Antonia Gimón works to keep the needs of breast cancer patients high on the public agenda in Spain, as well as empower patients with metastatic disease to live well.
When Antonia Gimón learned she had breast cancer (BC), nearly 20 years ago, she quickly discovered the lack of comprehensive support for women with the disease. She also knew that it was important for her to continue to live her life normally, as before the diagnosis, to maintain her engagement with family, work, friends.
"I remember it perfectly," she says of the day she received her diagnosis. "I left the hospital and walked to work. I did not want a ‘parenthesis’ in my life. I wanted to feel life’s normalcy, the ordinariness of work. The emotional breakdown was inside me but all around me, life continued to flourish, the sun continued to shine, and I knew where I belonged."
She soon realized that she wanted to help other women affected by BC, leading her to found the Cantabria Association to Support Women with Breast Cancer (AMUCCAN), now part of the Spanish Breast Cancer Federation (FECMA), where Gimón served seven years as president and is now vice-president. The federation serves as both resource and advocate for women living with the disease to access the most effective, appropriate treatment as well as the support needed to live a productive and satisfying life.
The federation has evolved to become one of Spain’s main cornerstones of support for women with breast cancer. Today, it connects 41 local and regional women’s associations from across the country, and represents over 40,000 women affected by the disease.
The past 20 years have brought advancements for breast cancer patients, especially those with early disease, but FECMA is aware that many needs remain unmet. "We have broken many glass ceilings already," says Gimón, but she stresses that it remains critical to assure equity in access to diagnosis and treatment, improve treatment options, enhance patient care by building multidisciplinary treatment teams, and make available better therapies for women with metastatic breast cancer (MBC) – who have been largely left behind as effective therapies for early disease have surged ahead.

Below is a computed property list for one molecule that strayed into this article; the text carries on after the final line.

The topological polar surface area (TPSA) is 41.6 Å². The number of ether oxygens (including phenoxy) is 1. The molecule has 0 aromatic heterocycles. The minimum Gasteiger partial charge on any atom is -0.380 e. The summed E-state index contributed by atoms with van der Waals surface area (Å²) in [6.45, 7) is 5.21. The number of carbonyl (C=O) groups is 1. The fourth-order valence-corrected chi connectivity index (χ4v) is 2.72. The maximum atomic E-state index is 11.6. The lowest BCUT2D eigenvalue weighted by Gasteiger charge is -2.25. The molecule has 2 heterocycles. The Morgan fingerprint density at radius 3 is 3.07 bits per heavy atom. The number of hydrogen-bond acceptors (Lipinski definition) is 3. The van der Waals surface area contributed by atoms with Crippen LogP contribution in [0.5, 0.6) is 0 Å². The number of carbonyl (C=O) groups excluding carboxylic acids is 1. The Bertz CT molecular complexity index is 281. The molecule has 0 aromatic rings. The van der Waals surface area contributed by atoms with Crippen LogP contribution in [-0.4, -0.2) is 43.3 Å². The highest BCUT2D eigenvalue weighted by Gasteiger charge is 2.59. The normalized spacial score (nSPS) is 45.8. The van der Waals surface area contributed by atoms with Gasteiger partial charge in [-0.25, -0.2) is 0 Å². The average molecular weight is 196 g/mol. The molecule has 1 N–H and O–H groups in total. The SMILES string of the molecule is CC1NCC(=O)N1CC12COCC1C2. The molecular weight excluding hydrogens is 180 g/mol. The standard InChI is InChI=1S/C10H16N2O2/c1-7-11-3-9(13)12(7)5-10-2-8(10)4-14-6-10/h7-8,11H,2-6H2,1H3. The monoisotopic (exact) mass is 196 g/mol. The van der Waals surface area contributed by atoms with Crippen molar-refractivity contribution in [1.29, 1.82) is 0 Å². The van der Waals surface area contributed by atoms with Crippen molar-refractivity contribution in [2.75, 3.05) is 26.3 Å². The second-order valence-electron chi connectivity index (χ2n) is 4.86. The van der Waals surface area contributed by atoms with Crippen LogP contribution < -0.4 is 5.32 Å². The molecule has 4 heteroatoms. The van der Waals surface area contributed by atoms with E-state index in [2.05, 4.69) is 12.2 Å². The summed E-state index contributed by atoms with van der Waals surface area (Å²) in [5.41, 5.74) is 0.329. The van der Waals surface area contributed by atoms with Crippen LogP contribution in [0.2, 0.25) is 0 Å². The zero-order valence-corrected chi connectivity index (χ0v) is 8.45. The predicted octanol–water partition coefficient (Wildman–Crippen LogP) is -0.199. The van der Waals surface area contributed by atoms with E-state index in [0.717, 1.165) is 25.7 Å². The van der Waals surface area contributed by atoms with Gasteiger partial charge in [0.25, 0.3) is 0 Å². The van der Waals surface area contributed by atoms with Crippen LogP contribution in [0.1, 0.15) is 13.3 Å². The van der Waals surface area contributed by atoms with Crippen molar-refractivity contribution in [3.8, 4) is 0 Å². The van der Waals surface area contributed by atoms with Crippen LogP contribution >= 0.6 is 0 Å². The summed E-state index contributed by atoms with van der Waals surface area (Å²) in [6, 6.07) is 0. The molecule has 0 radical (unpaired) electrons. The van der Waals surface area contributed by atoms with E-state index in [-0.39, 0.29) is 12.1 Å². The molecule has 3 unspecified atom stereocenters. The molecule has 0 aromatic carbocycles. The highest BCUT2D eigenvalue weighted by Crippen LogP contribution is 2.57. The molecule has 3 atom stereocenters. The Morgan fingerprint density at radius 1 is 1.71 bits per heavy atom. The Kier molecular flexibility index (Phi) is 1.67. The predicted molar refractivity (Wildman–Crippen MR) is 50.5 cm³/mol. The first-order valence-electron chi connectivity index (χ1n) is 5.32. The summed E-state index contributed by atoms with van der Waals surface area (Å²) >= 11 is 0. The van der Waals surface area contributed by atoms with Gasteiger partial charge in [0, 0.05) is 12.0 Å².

To pursue its goals, FECMA works with government and health authorities to raise issues affecting women with breast cancer and collaborate in finding solutions. The organization develops health and information programs for BC patients, including how to live well, especially with advanced disease. Too often, these patients are neglected, their needs and abilities erased.
Gimón knows the importance of addressing the social, workplace, and economic problems caused by BC, problems that society and health systems need to recognize and combat. "It is crucial to maintain our personal autonomy," she explains, "and our desire to stay active socially and professionally – our desire to be acknowledged and to contribute. Breast cancer is a disease that should not be experienced in solitude and silence."